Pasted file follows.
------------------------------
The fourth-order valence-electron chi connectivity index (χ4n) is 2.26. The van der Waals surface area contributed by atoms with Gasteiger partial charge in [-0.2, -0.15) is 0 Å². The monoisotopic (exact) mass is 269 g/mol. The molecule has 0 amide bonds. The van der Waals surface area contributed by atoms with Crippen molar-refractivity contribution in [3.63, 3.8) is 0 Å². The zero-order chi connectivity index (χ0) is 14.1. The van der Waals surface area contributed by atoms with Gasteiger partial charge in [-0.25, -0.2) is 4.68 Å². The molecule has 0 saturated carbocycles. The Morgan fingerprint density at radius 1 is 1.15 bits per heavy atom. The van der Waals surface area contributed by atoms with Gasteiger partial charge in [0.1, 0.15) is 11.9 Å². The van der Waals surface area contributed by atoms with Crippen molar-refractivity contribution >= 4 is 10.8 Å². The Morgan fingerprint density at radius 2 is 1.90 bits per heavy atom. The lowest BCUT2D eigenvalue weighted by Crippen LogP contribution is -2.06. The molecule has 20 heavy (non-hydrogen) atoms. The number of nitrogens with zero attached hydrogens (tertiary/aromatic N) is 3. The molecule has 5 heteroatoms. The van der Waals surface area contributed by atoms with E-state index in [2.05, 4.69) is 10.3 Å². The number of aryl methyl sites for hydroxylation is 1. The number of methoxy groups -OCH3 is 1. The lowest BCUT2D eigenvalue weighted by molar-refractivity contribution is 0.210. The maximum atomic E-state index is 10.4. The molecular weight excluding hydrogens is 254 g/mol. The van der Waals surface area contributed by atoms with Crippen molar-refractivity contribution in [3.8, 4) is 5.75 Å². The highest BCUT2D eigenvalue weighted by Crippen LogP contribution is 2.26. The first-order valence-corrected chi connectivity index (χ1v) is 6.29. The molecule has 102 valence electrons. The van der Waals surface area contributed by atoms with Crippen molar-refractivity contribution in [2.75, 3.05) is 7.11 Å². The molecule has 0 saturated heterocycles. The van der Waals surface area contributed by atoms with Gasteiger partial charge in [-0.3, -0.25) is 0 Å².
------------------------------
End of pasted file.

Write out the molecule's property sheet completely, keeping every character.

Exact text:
The fourth-order valence-electron chi connectivity index (χ4n) is 2.26. The van der Waals surface area contributed by atoms with Gasteiger partial charge in [-0.2, -0.15) is 0 Å². The monoisotopic (exact) mass is 269 g/mol. The molecule has 0 amide bonds. The van der Waals surface area contributed by atoms with Crippen molar-refractivity contribution in [3.63, 3.8) is 0 Å². The zero-order chi connectivity index (χ0) is 14.1. The van der Waals surface area contributed by atoms with Gasteiger partial charge in [-0.25, -0.2) is 4.68 Å². The molecule has 0 saturated carbocycles. The Morgan fingerprint density at radius 1 is 1.15 bits per heavy atom. The van der Waals surface area contributed by atoms with Gasteiger partial charge in [0.1, 0.15) is 11.9 Å². The van der Waals surface area contributed by atoms with Crippen molar-refractivity contribution >= 4 is 10.8 Å². The Morgan fingerprint density at radius 2 is 1.90 bits per heavy atom. The lowest BCUT2D eigenvalue weighted by Crippen LogP contribution is -2.06. The molecule has 20 heavy (non-hydrogen) atoms. The number of nitrogens with zero attached hydrogens (tertiary/aromatic N) is 3. The molecule has 5 heteroatoms. The van der Waals surface area contributed by atoms with E-state index in [2.05, 4.69) is 10.3 Å². The number of aryl methyl sites for hydroxylation is 1. The number of methoxy groups -OCH3 is 1. The lowest BCUT2D eigenvalue weighted by molar-refractivity contribution is 0.210. The maximum atomic E-state index is 10.4. The molecular weight excluding hydrogens is 254 g/mol. The van der Waals surface area contributed by atoms with Crippen molar-refractivity contribution in [3.8, 4) is 5.75 Å². The highest BCUT2D eigenvalue weighted by Crippen LogP contribution is 2.26. The first-order valence-corrected chi connectivity index (χ1v) is 6.29. The molecule has 102 valence electrons. The van der Waals surface area contributed by atoms with Crippen molar-refractivity contribution in [2.75, 3.05) is 7.11 Å². The molecule has 0 saturated heterocycles. The van der Waals surface area contributed by atoms with Gasteiger partial charge in [-0.3, -0.25) is 0 Å².